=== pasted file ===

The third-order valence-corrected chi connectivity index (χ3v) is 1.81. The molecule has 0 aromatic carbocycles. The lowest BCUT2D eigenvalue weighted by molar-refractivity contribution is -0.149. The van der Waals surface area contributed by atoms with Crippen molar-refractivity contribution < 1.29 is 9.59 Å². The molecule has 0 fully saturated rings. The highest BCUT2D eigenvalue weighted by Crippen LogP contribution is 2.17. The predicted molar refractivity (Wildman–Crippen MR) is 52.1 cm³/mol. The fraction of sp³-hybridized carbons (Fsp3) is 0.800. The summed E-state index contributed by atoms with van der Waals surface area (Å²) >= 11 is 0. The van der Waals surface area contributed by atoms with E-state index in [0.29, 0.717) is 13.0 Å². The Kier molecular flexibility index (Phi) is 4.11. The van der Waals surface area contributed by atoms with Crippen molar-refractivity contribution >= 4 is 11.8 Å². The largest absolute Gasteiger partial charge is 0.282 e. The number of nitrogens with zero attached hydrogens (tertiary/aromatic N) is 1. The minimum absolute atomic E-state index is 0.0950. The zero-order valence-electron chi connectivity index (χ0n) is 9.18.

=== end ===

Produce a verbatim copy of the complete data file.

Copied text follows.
The third-order valence-corrected chi connectivity index (χ3v) is 1.81. The molecule has 0 aromatic carbocycles. The lowest BCUT2D eigenvalue weighted by molar-refractivity contribution is -0.149. The van der Waals surface area contributed by atoms with Crippen molar-refractivity contribution < 1.29 is 9.59 Å². The molecule has 0 fully saturated rings. The highest BCUT2D eigenvalue weighted by Crippen LogP contribution is 2.17. The predicted molar refractivity (Wildman–Crippen MR) is 52.1 cm³/mol. The fraction of sp³-hybridized carbons (Fsp3) is 0.800. The summed E-state index contributed by atoms with van der Waals surface area (Å²) >= 11 is 0. The van der Waals surface area contributed by atoms with E-state index in [0.29, 0.717) is 13.0 Å². The Kier molecular flexibility index (Phi) is 4.11. The van der Waals surface area contributed by atoms with Crippen molar-refractivity contribution >= 4 is 11.8 Å². The largest absolute Gasteiger partial charge is 0.282 e. The number of nitrogens with zero attached hydrogens (tertiary/aromatic N) is 1. The minimum absolute atomic E-state index is 0.0950. The zero-order valence-electron chi connectivity index (χ0n) is 9.18.